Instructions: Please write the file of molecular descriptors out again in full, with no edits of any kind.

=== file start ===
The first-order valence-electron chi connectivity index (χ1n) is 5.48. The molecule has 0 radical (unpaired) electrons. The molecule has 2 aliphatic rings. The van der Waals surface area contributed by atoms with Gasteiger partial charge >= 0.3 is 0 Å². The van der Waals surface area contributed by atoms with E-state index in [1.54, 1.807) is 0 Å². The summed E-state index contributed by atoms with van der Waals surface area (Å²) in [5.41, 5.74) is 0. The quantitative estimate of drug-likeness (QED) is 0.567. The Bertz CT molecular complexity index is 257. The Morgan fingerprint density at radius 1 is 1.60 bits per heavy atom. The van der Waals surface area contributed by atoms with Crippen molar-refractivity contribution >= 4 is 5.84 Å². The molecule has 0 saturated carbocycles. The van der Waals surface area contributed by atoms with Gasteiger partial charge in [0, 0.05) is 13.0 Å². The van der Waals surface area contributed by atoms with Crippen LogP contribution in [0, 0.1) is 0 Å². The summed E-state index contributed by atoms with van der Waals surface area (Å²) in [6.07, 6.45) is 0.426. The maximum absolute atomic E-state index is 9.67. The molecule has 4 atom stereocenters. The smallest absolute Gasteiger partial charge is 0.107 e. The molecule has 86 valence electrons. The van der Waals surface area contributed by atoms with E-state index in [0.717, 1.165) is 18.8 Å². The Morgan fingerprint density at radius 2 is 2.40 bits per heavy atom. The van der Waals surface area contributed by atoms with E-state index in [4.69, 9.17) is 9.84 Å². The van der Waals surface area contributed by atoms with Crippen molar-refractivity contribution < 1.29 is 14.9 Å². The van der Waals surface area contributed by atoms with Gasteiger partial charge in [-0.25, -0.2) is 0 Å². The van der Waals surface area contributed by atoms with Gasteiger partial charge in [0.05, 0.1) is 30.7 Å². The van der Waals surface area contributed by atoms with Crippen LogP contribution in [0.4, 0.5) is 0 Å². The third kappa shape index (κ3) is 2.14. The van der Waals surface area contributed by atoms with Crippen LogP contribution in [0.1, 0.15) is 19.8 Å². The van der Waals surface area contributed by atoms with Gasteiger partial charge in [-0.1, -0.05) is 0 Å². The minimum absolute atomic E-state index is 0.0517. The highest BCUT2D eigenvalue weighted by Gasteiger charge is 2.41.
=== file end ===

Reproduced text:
The first-order valence-electron chi connectivity index (χ1n) is 5.48. The molecule has 0 radical (unpaired) electrons. The molecule has 2 aliphatic rings. The van der Waals surface area contributed by atoms with Gasteiger partial charge >= 0.3 is 0 Å². The van der Waals surface area contributed by atoms with E-state index in [1.54, 1.807) is 0 Å². The summed E-state index contributed by atoms with van der Waals surface area (Å²) in [5.41, 5.74) is 0. The quantitative estimate of drug-likeness (QED) is 0.567. The Bertz CT molecular complexity index is 257. The Morgan fingerprint density at radius 1 is 1.60 bits per heavy atom. The van der Waals surface area contributed by atoms with Crippen molar-refractivity contribution >= 4 is 5.84 Å². The molecule has 0 saturated carbocycles. The van der Waals surface area contributed by atoms with Gasteiger partial charge in [0, 0.05) is 13.0 Å². The van der Waals surface area contributed by atoms with Crippen LogP contribution in [0, 0.1) is 0 Å². The summed E-state index contributed by atoms with van der Waals surface area (Å²) in [6.07, 6.45) is 0.426. The maximum absolute atomic E-state index is 9.67. The molecule has 4 atom stereocenters. The smallest absolute Gasteiger partial charge is 0.107 e. The molecule has 86 valence electrons. The van der Waals surface area contributed by atoms with E-state index in [0.717, 1.165) is 18.8 Å². The Morgan fingerprint density at radius 2 is 2.40 bits per heavy atom. The van der Waals surface area contributed by atoms with E-state index in [4.69, 9.17) is 9.84 Å². The van der Waals surface area contributed by atoms with Crippen molar-refractivity contribution < 1.29 is 14.9 Å². The van der Waals surface area contributed by atoms with Gasteiger partial charge in [-0.25, -0.2) is 0 Å². The van der Waals surface area contributed by atoms with Gasteiger partial charge in [0.05, 0.1) is 30.7 Å². The van der Waals surface area contributed by atoms with Crippen LogP contribution in [0.4, 0.5) is 0 Å². The third kappa shape index (κ3) is 2.14. The van der Waals surface area contributed by atoms with Crippen LogP contribution in [0.1, 0.15) is 19.8 Å². The van der Waals surface area contributed by atoms with Gasteiger partial charge in [-0.1, -0.05) is 0 Å². The minimum absolute atomic E-state index is 0.0517. The highest BCUT2D eigenvalue weighted by Gasteiger charge is 2.41.